Hagar’s Song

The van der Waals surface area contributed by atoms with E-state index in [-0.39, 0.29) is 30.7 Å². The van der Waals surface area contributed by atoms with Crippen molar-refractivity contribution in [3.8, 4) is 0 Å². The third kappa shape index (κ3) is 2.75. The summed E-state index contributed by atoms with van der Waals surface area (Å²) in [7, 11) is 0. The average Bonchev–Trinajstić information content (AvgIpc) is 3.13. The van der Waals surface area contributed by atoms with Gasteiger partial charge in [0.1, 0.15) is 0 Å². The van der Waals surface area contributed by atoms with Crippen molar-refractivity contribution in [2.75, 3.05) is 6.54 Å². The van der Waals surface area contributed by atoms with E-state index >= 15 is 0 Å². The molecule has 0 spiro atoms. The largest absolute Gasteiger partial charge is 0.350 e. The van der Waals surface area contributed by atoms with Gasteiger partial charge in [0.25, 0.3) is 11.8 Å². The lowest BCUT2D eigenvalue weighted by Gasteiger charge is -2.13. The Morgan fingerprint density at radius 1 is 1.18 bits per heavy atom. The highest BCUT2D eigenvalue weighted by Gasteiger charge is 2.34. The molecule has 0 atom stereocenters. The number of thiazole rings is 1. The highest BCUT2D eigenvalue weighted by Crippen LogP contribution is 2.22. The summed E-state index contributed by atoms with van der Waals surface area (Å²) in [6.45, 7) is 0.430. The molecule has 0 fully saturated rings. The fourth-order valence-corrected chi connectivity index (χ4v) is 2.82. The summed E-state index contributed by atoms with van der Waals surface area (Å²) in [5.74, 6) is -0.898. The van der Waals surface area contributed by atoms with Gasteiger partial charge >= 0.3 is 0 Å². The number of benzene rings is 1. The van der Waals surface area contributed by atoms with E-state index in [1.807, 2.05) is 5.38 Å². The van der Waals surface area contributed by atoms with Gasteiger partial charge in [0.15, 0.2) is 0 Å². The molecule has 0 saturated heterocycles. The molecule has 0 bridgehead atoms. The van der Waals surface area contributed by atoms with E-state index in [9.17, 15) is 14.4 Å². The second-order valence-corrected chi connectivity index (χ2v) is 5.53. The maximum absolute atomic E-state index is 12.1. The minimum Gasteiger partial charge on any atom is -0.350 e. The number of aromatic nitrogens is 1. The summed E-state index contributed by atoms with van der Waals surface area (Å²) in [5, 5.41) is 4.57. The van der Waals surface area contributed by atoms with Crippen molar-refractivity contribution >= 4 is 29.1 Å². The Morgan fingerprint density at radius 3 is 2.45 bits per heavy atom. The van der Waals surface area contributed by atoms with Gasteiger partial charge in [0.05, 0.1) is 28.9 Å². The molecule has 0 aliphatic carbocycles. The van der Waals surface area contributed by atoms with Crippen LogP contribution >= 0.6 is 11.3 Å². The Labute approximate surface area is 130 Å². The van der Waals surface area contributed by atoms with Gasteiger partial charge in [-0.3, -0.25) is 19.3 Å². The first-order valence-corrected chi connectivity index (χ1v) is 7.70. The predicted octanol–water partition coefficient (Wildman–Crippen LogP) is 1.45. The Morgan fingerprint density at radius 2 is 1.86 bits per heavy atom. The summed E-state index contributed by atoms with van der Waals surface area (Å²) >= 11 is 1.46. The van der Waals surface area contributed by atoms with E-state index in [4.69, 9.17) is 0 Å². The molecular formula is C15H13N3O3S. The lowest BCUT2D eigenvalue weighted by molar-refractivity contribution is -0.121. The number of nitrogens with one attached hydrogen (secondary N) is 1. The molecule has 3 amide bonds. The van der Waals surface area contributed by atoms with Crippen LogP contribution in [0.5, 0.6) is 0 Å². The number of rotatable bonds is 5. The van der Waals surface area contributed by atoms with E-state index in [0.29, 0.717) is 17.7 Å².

The last time I saw Charles Lloyd perform live was nearly four decades ago at an otherwise forgotten concert in San Francisco. But my memory took a snapshot of the innovative horn player that remains vivid—a young guy in a brilliantly colored dashiki, with his Afro, as big as a bushel basket, being buffeted by the breeze blowing through the Golden Gate. The sounds from his horn that day were like aural sunshine. Much to my amazement, that young sax player is now 75 years old, and he teams up here with the superb pianist, Jason Moran, to revisit some jazz standards and a few new compositions. Lloyd sounds as good as he did back then, turning in some fine new variations on tunes like “Mood Indigo” and “You’ve Changed,” while also shining new light on Bob Dylan’s “I Shall Be Released.” The album is named for a suite of songs at its center that are devoted to Lloyd’s great-great-grandmother, a woman born into slavery and snatched from her parents when she was 10 to be sold to another slave owner. The pain, and the hope, can still be heard in Lloyd’s hymn to that dark past.